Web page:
Viruses of the Serengeti: patterns of infection and mortality in African lions
Article first published online: 25 DEC 2001
Journal of Animal Ecology
Volume 68, Issue 6, pages 1161–1178, November 1999
How to Cite
Packer, C., Altizer, S., Appel, M., Brown, E., Martenson, J., O'Brien, S. J., Roelke-Parker, M., Hofmann-Lehmann, R. and Lutz, H. (1999), Viruses of the Serengeti: patterns of infection and mortality in African lions. Journal of Animal Ecology, 68: 1161–1178. doi: 10.1046/j.1365-2656.1999.00360.x
- Issue published online: 25 DEC 2001
- Article first published online: 25 DEC 2001
- Received 11 July 1998; revision received 10 February 1999
- population density;
1. We present data on the temporal dynamics of six viruses that infect lions (Panthera leo) in the Serengeti National Park and Ngorongoro Crater, Tanzania. These populations have been studied continuously for the past 30 years, and previous research has documented their seroprevalence for feline herpesvirus, feline immunodeficiency virus (FIV), feline calicivirus, feline parvovirus, feline coronavirus and canine distemper virus (CDV). A seventh virus, feline leukaemia virus (FeLV), was absent from these animals.
2. Comprehensive analysis reveals that feline herpesvirus and FIV were consistently prevalent at high levels, indicating that they were endemic in the host populations. Feline calici-, parvo- and coronavirus, and CDV repeatedly showed a pattern of seroprevalence that was indicative of discrete disease epidemics: a brief period of high exposure for each virus was followed by declining seroprevalence.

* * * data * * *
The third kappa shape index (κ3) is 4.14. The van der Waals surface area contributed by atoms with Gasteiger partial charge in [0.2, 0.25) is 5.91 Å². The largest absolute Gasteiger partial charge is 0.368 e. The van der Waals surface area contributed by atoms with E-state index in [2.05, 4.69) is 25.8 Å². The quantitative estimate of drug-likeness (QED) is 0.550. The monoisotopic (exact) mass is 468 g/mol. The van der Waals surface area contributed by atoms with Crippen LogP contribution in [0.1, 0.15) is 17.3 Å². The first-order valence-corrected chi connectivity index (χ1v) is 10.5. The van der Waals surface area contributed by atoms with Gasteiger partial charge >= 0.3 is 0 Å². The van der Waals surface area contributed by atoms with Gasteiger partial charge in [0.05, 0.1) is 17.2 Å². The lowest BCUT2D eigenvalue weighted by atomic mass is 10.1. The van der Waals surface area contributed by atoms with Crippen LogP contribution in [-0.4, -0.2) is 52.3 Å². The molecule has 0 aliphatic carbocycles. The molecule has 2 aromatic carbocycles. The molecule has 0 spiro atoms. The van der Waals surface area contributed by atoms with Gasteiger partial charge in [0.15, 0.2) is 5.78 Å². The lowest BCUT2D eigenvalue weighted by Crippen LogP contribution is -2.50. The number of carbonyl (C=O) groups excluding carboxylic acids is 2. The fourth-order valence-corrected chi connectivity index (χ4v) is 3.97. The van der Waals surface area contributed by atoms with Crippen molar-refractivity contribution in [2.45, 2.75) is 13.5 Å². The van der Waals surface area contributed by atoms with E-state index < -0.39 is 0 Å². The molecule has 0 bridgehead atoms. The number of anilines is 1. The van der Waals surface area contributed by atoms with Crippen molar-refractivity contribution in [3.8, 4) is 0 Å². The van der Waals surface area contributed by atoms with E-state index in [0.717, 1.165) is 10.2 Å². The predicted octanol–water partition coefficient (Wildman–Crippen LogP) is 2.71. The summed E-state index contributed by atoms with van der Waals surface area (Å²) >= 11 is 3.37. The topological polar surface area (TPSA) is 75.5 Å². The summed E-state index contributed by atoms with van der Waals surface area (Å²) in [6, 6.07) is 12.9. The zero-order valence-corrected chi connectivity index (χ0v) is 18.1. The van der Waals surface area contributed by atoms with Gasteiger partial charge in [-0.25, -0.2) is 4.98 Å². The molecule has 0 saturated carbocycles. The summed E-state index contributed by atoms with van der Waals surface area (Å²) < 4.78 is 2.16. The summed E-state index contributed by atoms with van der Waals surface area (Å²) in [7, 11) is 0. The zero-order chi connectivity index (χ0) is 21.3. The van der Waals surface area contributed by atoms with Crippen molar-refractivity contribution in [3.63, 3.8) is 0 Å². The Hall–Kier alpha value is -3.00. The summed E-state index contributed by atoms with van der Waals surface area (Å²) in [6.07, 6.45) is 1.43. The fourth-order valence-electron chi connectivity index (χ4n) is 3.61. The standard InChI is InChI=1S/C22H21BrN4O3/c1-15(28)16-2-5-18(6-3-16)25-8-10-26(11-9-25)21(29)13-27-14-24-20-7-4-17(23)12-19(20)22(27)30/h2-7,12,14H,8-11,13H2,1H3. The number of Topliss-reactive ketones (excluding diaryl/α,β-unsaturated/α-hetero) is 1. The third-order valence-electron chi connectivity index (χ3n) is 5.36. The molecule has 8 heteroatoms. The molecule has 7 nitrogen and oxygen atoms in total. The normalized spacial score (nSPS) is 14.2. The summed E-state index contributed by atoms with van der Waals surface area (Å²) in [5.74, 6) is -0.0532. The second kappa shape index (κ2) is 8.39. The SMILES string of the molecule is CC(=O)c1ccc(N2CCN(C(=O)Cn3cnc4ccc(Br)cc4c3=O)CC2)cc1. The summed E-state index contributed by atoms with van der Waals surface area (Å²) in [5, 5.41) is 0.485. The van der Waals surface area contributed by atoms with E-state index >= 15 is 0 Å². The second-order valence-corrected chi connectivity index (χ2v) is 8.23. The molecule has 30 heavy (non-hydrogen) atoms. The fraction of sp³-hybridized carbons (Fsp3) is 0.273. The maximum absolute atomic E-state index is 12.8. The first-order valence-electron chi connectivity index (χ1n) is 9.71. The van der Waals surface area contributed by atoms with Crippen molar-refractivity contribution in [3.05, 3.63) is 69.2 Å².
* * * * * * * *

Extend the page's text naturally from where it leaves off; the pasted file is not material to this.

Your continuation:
3. The timing of viral invasion suggests that different epidemic viruses are associated with different minimum threshold densities of susceptible hosts. Furthermore, the proportion of susceptibles that became infected during disease outbreaks was positively correlated with the number of susceptible hosts at the beginning of each outbreak.
4. Examination of the relationship between disease outbreaks and host fitness suggest that these viruses do not affect birth and death rates in lions, with the exception of the 1994 outbreak of canine distemper virus. Although the endemic viruses (FHV and FIV) were too prevalent to measure precise health effects, there was no evidence that FIV infection reduced host longevity.